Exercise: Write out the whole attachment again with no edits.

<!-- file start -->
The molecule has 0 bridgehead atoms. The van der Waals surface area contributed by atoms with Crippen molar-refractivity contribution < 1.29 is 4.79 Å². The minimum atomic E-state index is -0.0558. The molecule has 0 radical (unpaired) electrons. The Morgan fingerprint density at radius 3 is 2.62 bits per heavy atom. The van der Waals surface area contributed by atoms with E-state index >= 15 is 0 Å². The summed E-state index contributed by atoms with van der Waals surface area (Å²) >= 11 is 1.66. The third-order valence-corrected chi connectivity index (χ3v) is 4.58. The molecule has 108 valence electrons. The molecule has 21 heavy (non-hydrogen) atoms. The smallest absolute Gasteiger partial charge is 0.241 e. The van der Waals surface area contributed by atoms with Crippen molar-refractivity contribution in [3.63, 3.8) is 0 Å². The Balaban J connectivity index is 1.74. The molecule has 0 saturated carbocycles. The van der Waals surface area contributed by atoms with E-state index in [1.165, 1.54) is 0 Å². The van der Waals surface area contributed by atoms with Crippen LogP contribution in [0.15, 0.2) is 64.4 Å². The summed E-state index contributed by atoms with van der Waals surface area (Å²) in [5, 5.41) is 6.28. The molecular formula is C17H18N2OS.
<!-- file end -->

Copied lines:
The molecule has 0 bridgehead atoms. The van der Waals surface area contributed by atoms with Crippen molar-refractivity contribution < 1.29 is 4.79 Å². The minimum atomic E-state index is -0.0558. The molecule has 0 radical (unpaired) electrons. The Morgan fingerprint density at radius 3 is 2.62 bits per heavy atom. The van der Waals surface area contributed by atoms with E-state index >= 15 is 0 Å². The summed E-state index contributed by atoms with van der Waals surface area (Å²) >= 11 is 1.66. The third-order valence-corrected chi connectivity index (χ3v) is 4.58. The molecule has 108 valence electrons. The molecule has 21 heavy (non-hydrogen) atoms. The smallest absolute Gasteiger partial charge is 0.241 e. The van der Waals surface area contributed by atoms with Crippen molar-refractivity contribution in [3.63, 3.8) is 0 Å². The Balaban J connectivity index is 1.74. The molecule has 0 saturated carbocycles. The van der Waals surface area contributed by atoms with E-state index in [1.165, 1.54) is 0 Å². The van der Waals surface area contributed by atoms with Crippen LogP contribution in [0.15, 0.2) is 64.4 Å². The summed E-state index contributed by atoms with van der Waals surface area (Å²) in [5, 5.41) is 6.28. The molecular formula is C17H18N2OS.